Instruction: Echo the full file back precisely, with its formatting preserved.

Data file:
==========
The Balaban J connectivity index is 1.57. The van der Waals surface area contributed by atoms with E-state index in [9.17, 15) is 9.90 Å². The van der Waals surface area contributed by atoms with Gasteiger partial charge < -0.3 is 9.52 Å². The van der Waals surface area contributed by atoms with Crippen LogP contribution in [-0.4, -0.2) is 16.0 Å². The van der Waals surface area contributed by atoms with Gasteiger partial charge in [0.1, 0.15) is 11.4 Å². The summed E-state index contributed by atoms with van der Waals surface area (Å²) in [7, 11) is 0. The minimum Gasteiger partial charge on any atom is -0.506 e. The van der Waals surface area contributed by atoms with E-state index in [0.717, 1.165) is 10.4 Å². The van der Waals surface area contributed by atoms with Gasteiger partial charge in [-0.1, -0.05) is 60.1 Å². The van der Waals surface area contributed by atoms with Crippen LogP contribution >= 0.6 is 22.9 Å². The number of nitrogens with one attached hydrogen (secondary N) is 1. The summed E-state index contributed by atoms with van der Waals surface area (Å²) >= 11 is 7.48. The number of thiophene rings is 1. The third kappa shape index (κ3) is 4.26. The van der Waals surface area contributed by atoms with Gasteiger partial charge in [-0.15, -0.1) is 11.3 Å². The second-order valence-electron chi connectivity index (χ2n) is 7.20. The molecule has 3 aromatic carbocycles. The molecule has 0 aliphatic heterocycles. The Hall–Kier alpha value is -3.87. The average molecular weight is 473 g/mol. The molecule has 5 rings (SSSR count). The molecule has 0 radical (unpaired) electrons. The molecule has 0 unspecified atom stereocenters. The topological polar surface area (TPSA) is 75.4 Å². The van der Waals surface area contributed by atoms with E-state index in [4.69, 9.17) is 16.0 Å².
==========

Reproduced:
The Balaban J connectivity index is 1.57. The van der Waals surface area contributed by atoms with E-state index in [9.17, 15) is 9.90 Å². The van der Waals surface area contributed by atoms with Gasteiger partial charge < -0.3 is 9.52 Å². The van der Waals surface area contributed by atoms with Crippen LogP contribution in [-0.4, -0.2) is 16.0 Å². The van der Waals surface area contributed by atoms with Gasteiger partial charge in [0.1, 0.15) is 11.4 Å². The summed E-state index contributed by atoms with van der Waals surface area (Å²) in [7, 11) is 0. The minimum Gasteiger partial charge on any atom is -0.506 e. The van der Waals surface area contributed by atoms with E-state index in [0.717, 1.165) is 10.4 Å². The van der Waals surface area contributed by atoms with Gasteiger partial charge in [-0.1, -0.05) is 60.1 Å². The van der Waals surface area contributed by atoms with Crippen LogP contribution >= 0.6 is 22.9 Å². The number of nitrogens with one attached hydrogen (secondary N) is 1. The summed E-state index contributed by atoms with van der Waals surface area (Å²) >= 11 is 7.48. The number of thiophene rings is 1. The third kappa shape index (κ3) is 4.26. The van der Waals surface area contributed by atoms with Gasteiger partial charge in [-0.15, -0.1) is 11.3 Å². The second-order valence-electron chi connectivity index (χ2n) is 7.20. The molecule has 3 aromatic carbocycles. The molecule has 0 aliphatic heterocycles. The Hall–Kier alpha value is -3.87. The average molecular weight is 473 g/mol. The molecule has 5 rings (SSSR count). The molecule has 0 radical (unpaired) electrons. The molecule has 0 unspecified atom stereocenters. The topological polar surface area (TPSA) is 75.4 Å². The van der Waals surface area contributed by atoms with E-state index in [4.69, 9.17) is 16.0 Å².